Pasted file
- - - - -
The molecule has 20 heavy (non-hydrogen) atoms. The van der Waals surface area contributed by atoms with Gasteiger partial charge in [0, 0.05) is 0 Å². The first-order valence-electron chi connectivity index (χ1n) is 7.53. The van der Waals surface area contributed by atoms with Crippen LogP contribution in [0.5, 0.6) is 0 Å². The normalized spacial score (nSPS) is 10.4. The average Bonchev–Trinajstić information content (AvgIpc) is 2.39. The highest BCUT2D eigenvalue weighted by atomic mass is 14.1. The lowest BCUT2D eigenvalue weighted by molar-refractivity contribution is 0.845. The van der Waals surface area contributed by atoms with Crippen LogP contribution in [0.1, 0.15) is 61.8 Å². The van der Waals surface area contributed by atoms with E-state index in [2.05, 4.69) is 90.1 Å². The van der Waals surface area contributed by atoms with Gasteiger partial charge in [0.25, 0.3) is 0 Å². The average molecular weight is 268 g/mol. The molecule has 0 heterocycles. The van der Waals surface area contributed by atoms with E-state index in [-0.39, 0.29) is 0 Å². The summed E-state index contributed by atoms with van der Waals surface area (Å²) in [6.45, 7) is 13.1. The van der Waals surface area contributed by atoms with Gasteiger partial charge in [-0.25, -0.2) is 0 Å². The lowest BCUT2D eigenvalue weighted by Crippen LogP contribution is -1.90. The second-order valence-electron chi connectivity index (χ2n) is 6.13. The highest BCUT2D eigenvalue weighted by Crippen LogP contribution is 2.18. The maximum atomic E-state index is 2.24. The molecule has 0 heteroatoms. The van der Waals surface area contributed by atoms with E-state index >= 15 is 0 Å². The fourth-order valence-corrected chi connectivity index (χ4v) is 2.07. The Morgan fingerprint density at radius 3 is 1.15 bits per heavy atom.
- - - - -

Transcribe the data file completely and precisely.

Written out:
The molecule has 20 heavy (non-hydrogen) atoms. The van der Waals surface area contributed by atoms with Gasteiger partial charge in [0, 0.05) is 0 Å². The first-order valence-electron chi connectivity index (χ1n) is 7.53. The van der Waals surface area contributed by atoms with Crippen LogP contribution in [0.5, 0.6) is 0 Å². The normalized spacial score (nSPS) is 10.4. The average Bonchev–Trinajstić information content (AvgIpc) is 2.39. The highest BCUT2D eigenvalue weighted by atomic mass is 14.1. The lowest BCUT2D eigenvalue weighted by molar-refractivity contribution is 0.845. The van der Waals surface area contributed by atoms with Crippen LogP contribution in [0.1, 0.15) is 61.8 Å². The van der Waals surface area contributed by atoms with E-state index in [2.05, 4.69) is 90.1 Å². The van der Waals surface area contributed by atoms with Gasteiger partial charge in [0.25, 0.3) is 0 Å². The average molecular weight is 268 g/mol. The molecule has 0 heterocycles. The van der Waals surface area contributed by atoms with E-state index in [-0.39, 0.29) is 0 Å². The summed E-state index contributed by atoms with van der Waals surface area (Å²) in [6.45, 7) is 13.1. The van der Waals surface area contributed by atoms with Gasteiger partial charge in [-0.25, -0.2) is 0 Å². The lowest BCUT2D eigenvalue weighted by Crippen LogP contribution is -1.90. The second-order valence-electron chi connectivity index (χ2n) is 6.13. The highest BCUT2D eigenvalue weighted by Crippen LogP contribution is 2.18. The maximum atomic E-state index is 2.24. The molecule has 0 heteroatoms. The van der Waals surface area contributed by atoms with E-state index >= 15 is 0 Å². The fourth-order valence-corrected chi connectivity index (χ4v) is 2.07. The Morgan fingerprint density at radius 3 is 1.15 bits per heavy atom.